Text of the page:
U.S. seizes $9M from Conrad Black
Government takes proceeds from Park Avenue apartment sale
Scott Stinson, with files from Theresa Tedesco
National Post, with files from news services
Saturday, October 08, 2005
The U.S. government seized almost US$9-million from Conrad Black yesterday, alleging the proceeds of the sale of his apartment on Park Avenue in New York were the result of a fraud scheme.
Lord Black has not been charged with a criminal offence, and a spokesman from the U.S. Department of Justice would not comment on whether charges were pending.
New York-based FBI agents arrived at the real estate closing yesterday and, acting on a civil warrant signed by an Illinois judge, immediately seized US$7,908,687. Earlier yesterday, they seized US$1,020,000 that had been held in escrow as part of the sale.
It is the first such action to be taken against Lord Black, who has been sued by Hollinger International, the newspaper company he formerly controlled, for more than US$500-million.
A source close to Hollinger International said last night that the seizure of proceeds was not initiated in relation to the company's civil lawsuit.
U.S. authorities in August charged David Radler, Lord Black's top deputy, and another former Hollinger International executive with "a systematic fraud on shareholders." Mr. Radler pleaded guilty to federal fraud charges and is co-operating with investigators, but his former boss has maintained his innocence.
A spokesman for Lord Black could not be reached for comment late last night. Efforts to reach Lord Black and his Toronto-based lawyer were also unsuccessful.
Sources close to Lord Black told the National Post in August they expected he would be indicted on the basis of Mr. Radler's testimony, although U.S. officials specifically noted yesterday Lord Black was not charged with a criminal offence.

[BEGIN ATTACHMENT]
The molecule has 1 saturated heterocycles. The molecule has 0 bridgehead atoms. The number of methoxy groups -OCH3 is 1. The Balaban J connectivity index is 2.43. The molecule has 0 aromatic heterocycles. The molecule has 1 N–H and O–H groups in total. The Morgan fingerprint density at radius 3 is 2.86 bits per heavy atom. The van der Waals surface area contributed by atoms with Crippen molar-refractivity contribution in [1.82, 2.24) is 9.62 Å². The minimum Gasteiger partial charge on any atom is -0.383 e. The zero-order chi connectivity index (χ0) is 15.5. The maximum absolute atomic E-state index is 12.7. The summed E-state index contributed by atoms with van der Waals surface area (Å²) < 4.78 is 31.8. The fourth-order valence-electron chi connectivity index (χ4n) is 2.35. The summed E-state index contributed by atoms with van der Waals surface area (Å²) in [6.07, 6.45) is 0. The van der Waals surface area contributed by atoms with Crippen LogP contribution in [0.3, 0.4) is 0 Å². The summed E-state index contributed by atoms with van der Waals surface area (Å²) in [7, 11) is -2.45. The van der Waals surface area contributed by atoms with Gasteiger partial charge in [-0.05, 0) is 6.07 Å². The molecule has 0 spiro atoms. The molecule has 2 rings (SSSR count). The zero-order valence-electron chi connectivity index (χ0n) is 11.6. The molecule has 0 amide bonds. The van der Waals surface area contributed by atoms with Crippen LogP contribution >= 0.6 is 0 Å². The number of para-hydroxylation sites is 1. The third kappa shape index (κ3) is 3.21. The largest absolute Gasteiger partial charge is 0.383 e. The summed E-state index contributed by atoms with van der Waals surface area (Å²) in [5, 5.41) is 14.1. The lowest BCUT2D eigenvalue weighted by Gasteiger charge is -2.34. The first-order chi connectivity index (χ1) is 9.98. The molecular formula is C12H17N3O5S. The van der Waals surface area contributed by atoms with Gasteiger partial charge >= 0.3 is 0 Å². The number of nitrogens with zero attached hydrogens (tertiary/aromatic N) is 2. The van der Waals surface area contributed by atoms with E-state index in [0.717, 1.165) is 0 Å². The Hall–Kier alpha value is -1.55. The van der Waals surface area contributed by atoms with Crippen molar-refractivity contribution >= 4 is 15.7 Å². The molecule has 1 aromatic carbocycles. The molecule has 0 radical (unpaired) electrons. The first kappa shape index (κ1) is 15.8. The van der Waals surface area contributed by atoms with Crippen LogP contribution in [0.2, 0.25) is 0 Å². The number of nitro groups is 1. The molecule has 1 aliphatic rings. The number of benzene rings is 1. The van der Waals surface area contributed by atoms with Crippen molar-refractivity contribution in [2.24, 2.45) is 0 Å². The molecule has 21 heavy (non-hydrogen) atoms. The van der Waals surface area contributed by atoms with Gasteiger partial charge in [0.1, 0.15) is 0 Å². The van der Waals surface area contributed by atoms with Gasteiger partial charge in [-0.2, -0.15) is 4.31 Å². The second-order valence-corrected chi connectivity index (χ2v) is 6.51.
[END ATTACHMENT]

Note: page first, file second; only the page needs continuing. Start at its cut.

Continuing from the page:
"The investigation into the conduct of Hollinger executives is ongoing," said Randall Samborn, spokesman for the U.S. Attorney's office in the northern district of Illinois, adding "the affidavit specifically refers to wire fraud."
"This is the first time there has been any direct, specific action directly involving Conrad Black," Mr. Samborn said.
Lord Black and his closest associates have been under criminal and securities investigation in the United States and Canada for allegedly siphoning US$32-million from Hollinger's Chicago-based subsidiary, Hollinger International Inc.
Since Lord Black's legal troubles began, his former media empire has divested newspapers including The Daily Telegraph and the Jerusalem Post. Hollinger International still owns the Chicago Sun-Times and other papers.
Lord Black is the former owner of the Southam newspaper chain and the founder of the National Post.
The affidavits unsealed yesterday allege he exercised an option in December, 2000, to buy his Park Avenue apartment from another Hollinger subsidiary at below market value.
The apartment's fair-market value would have been US$5.4-million, the government said.
But in a complex transaction involving another apartment in the building, Lord Black undervalued the apartment by approximately US$2.4-million, the affidavits said.
He sold the apartment in June for US$10.5-million.
The seizure warrants allege the net proceeds are subject to forfeiture because they are derived from fraud.
Last year, a special committee appointed by Hollinger International accused Lord Black, Mr. Radler and other senior company executives of siphoning more than US$400-million from the newspaper giant, which has sued Lord Black and his top associates for US$542-million.
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